Fin Whales - Greyhounds of the Sea - 20 Knots Easy

CERSI, based in Sept-îles, reports: Two fin whales were seen swimming a linear trajectory in a synchronized manner, one behind the other. Swimming powerfully and rapidly, the animals dived for only short periods just beneath the surface. Their heads and blows created an explosive noise each time they surfaced. The two fin whales maintained formation for 10 breathing sequences out of 12: one behind the other, with the lead animal slightly to the right. The research team was not able to track the whales for very long; they covered two nautical miles in six minutes at a speed of 20 knots (37 km/hr).

Source: http://www.whales-online.net/eng/FSC.html?sct=1&pag=1-1-1.html

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Humpback Routes In Pacific by NOAA

NOAA has a new map of travel routes of Humpback whales in the Pacific.

Excellent scientific evidence that for these whales, the Pacific, and maybe more, is theirs, their *land* has we would say. Entire oceans are where they live.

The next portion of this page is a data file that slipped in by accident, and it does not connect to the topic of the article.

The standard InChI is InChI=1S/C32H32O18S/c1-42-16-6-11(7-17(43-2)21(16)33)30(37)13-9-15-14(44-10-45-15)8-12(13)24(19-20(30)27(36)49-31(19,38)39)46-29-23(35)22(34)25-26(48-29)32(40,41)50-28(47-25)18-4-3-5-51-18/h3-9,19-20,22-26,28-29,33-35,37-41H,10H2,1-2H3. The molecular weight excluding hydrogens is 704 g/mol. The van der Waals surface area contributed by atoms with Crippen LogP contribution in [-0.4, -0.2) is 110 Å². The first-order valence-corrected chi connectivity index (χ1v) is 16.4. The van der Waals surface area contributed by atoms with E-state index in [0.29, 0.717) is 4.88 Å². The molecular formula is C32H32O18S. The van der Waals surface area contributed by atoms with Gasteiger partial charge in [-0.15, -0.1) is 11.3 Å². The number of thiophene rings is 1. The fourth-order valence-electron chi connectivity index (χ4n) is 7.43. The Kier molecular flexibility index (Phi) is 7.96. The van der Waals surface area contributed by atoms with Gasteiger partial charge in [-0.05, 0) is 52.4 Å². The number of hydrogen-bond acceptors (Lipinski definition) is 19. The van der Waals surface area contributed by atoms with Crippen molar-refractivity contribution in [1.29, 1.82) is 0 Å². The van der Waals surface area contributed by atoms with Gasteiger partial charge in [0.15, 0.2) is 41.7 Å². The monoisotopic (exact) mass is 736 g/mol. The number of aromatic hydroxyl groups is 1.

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Cachalot Starring on YouTube

Link to a video on YouTube showing a Cachalot, aka. Sperm Whale, touching an underwater robot.

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Marine Mammal Bibliography

Great new site with weekly listing of new scientific publications on marine mammals:

Alex the parrot died recently - Pathology Results

Alex, the one on the right, was a parrot, not a cetacean, but was extremely important in cognition and language research in all of history. The works of Dr Irene Pepperberg and her team were recognized by all major English-speaking science news channels when Alex died Sept. 6, 2007. We are supporting them in this difficult period and also supporting the continuation of their research with their other two younger parrots.


Posted on http://pets.groups.yahoo.com/group/AlexFoundation/ by: "Jaimi @ The Alex Foundation" greyburd@remembering-alex.org
Thu Oct 4, 2007 9:01 am (PST)

Alex died quickly. He had a sudden, unexpected catastrophic event associated with arterosclerosis ("hardening of the arteries"). It was either a fatal arrhythmia, heart attack or stroke, which caused him to die suddenly with no suffering. There was no way to predict his demise. All of his tests, including his cholesterol level and as per levels, came back normal earlier that week. His death could not be connected to his current diet or his age; our veterinarian said that she has seen similar events in young (<10 year old) birds on healthy diets. Most likely, genetics or the same kind of low-level (impossible to detect in birds as yet) inflammatory disease that is related to heart disease in humans was responsible. We will have no further information.